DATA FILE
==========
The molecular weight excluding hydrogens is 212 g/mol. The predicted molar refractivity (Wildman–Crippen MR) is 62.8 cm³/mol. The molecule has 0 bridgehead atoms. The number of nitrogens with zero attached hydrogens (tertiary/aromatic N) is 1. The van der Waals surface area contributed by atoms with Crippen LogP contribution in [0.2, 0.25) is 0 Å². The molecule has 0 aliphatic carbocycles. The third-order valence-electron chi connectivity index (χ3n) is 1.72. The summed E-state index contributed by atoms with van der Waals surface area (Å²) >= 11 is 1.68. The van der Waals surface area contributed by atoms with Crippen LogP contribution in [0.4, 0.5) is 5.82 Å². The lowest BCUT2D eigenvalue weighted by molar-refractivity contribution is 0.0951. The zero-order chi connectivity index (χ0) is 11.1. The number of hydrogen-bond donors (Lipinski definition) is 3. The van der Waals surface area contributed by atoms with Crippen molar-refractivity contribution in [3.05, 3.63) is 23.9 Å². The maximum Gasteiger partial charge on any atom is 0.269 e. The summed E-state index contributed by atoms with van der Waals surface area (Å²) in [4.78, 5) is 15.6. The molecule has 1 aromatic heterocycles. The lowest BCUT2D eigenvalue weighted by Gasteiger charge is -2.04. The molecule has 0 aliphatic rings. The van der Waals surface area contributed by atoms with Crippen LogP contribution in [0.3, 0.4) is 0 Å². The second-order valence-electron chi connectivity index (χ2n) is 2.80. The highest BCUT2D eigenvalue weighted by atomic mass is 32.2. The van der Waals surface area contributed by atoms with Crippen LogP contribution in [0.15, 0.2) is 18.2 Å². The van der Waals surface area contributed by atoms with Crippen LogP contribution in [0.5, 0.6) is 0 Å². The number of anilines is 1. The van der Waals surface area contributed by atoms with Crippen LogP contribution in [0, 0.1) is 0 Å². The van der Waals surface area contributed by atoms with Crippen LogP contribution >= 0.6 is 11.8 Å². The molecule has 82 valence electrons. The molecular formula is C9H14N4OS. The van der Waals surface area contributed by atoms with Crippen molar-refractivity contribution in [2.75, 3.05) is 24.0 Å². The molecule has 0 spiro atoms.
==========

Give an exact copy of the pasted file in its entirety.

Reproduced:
The molecular weight excluding hydrogens is 212 g/mol. The predicted molar refractivity (Wildman–Crippen MR) is 62.8 cm³/mol. The molecule has 0 bridgehead atoms. The number of nitrogens with zero attached hydrogens (tertiary/aromatic N) is 1. The van der Waals surface area contributed by atoms with Crippen LogP contribution in [0.2, 0.25) is 0 Å². The molecule has 0 aliphatic carbocycles. The third-order valence-electron chi connectivity index (χ3n) is 1.72. The summed E-state index contributed by atoms with van der Waals surface area (Å²) >= 11 is 1.68. The van der Waals surface area contributed by atoms with Crippen LogP contribution in [0.4, 0.5) is 5.82 Å². The lowest BCUT2D eigenvalue weighted by molar-refractivity contribution is 0.0951. The zero-order chi connectivity index (χ0) is 11.1. The number of hydrogen-bond donors (Lipinski definition) is 3. The van der Waals surface area contributed by atoms with Crippen molar-refractivity contribution in [3.05, 3.63) is 23.9 Å². The maximum Gasteiger partial charge on any atom is 0.269 e. The summed E-state index contributed by atoms with van der Waals surface area (Å²) in [4.78, 5) is 15.6. The molecule has 1 aromatic heterocycles. The lowest BCUT2D eigenvalue weighted by Gasteiger charge is -2.04. The molecule has 0 aliphatic rings. The van der Waals surface area contributed by atoms with Crippen LogP contribution in [0.3, 0.4) is 0 Å². The second-order valence-electron chi connectivity index (χ2n) is 2.80. The highest BCUT2D eigenvalue weighted by atomic mass is 32.2. The van der Waals surface area contributed by atoms with Crippen LogP contribution in [0.15, 0.2) is 18.2 Å². The van der Waals surface area contributed by atoms with Crippen LogP contribution in [0.5, 0.6) is 0 Å². The number of anilines is 1. The van der Waals surface area contributed by atoms with Crippen LogP contribution in [0, 0.1) is 0 Å². The van der Waals surface area contributed by atoms with Crippen LogP contribution >= 0.6 is 11.8 Å². The molecule has 82 valence electrons. The molecular formula is C9H14N4OS. The van der Waals surface area contributed by atoms with Crippen molar-refractivity contribution in [2.75, 3.05) is 24.0 Å². The molecule has 0 spiro atoms.